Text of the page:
After the 2020 ASUC elections, the current executive officers’ term is coming to a close.
COVID-19 has created a unique situation on campus, with the majority of students off-campus for the remainder of the academic year. While all executives continue work on their platforms, most found themselves adjusting their plans to address current campus needs.
ASUC President Amma Sarkodee-Adoo entered office hoping to increase advocacy and accountability, promote a safer campus climate and emphasize diversity, equity and inclusion.
“In creating my platforms last year, I knew many of them wouldn’t be accomplished by the time I left office—I think its the job of the Office of the President to focus on big picture items, many of which are multiple year projects,” Sarkodee-Adoo said in an email. “I do feel really pleased with how much progress has been made this year regarding the platforms I ran on.”
Though COVID-19 has tabled a lot of platform work, she has advocated for student needs such as increased counseling, psychological and career support, according to Sarkodee-Adoo.
She also worked closely with the ASUC Academic Affairs Vice President, ASUC Student Advocate and campus’s Academic Senate on this semester’s grading policy changes, as well as suggesting that the campus survey the senior class to find a solution regarding commencement.
Executive Vice President
The Executive Vice President manages the ASUC’s internal operations, oversees student organizations and chairs the ASUC Senate, along with leading campus advocacy, according to former EVP Andy Theocharous, who resigned April 11. Theocharous entered the office to increase the effectiveness and accessibility of the ASUC.
Theocharous worked with the Graduate Assembly, ASUC Student Union and LEAD Center to successfully cover the LEAD Center’s $1.2 million deficit, which would have led to a significant decrease in support for all Registered Student Organizations, if unaddressed.
Theocharous also submitted a proposal to permanently fund an internship coordinator position and for more funding for undergraduate research scholarships. He also institutionalized an ASUC budget task force, as well as negotiated contracts with The New York Times and The Wall Street Journal to provide digital subscriptions, speakers and workshops for members of campus.
External Affairs Vice President
Campus senior Varsha Sarveshwar ran for External Affairs Vice President with the goal of ensuring adequate student representation before local, state and federal governments.
“I think there’s a perception that people join the ASUC for validation and resumes. I try to do the work because it’s important,” Sarveshwar said. “If I do it and do it well, students will benefit from it and so it really doesn’t matter if they know it’s me or not.”
Sarveshwar’s office has written letters to the city of Berkeley to advocate for more approved housing for students, as well as supporting bike lanes and lighting near campus. She added that it is also very active at UC Board of Regents meetings and is figuring out how to lobby the state over Zoom. Sarveshwar also submitted public comment when President Donald Trump’s administration tightened restrictions to qualify for food stamps and organized a trip for 12 students to go to Capitol Hill in Washington, D.C. to meet with legislators in October 2019.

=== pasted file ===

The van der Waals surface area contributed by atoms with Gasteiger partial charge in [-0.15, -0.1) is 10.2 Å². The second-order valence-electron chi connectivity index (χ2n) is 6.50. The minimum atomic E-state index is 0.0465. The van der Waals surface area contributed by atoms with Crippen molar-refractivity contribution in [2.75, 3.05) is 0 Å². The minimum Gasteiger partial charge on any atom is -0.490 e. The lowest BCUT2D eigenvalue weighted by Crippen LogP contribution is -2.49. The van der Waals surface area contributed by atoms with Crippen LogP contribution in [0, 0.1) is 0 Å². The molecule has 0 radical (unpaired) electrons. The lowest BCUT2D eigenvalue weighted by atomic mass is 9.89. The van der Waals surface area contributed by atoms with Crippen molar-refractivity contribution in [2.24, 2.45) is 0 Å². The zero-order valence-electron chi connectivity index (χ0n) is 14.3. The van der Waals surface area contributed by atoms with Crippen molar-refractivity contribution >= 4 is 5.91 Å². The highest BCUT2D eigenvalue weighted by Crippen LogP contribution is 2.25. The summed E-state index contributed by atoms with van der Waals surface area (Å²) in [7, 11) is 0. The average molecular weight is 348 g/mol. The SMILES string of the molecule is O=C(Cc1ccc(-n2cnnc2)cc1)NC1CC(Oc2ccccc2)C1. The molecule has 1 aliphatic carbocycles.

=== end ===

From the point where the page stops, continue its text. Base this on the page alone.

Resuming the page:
She increased voter registration on campus through events such as Votechella with Waka Flocka Flame, a concert promoting democracy. She is also working to make voting more accessible for students, even for those off-campus, and on outreach for the 2020 census.
“We’ve really contributed to the lives of students — in small, medium and, in some cases, large ways,” Sarveshwar said. “When you have the opportunity to do that, you should take it.”
Academic Affairs Vice President
Campus senior Aastha Jha entered office intending to improve academic resource equity, faculty accountability and student wellness.
Jha built a close relationship with the leaders of the Academic Senate.
She said this year has been especially “tough” in terms of academics, given the fall 2019 power outages and the current COVID-19 situation. As a result, a lot of her platform work has been paused, as her office focuses on emergency responses, according to Jha.
One thing Jha was able to do was participate in “academic resilience.” She added that she has been in a lot of meetings to convey student needs during these “tumultuous” times.
Campus senior Nava Bearson said the Student Advocate represents student grievances to the campus through free and confidential casework, provides direct financial assistance for students and continues to build partnerships with various campus groups.
The Student Advocate’s office has worked on many of Bearson’s platforms, including supporting basic needs security; increasing casework services; creating a more equitable disciplinary process by solidifying the partnership between the Restorative Justice Center and the Center for Student Conduct; and improving the ASUC’s relationship with the Academic Senate. Bearson also worked on a co-pay fund after seeing how the Student Health Insurance Plan policy change “disproportionately impacted” students with chronic conditions.
Bearson said she also focused on making her office as inclusive and representative as possible. She added that she is trying to secure stipends for caseworkers so students with financial needs can afford to work in the office.
“Without a doubt, the No. 1 thing I’m most proud of is our casework,” Bearson said. “We served more than 500 students through casework this year, which is a record case number for our office. We’ve grown in so many different ways we didn’t even consider venturing into in the past.”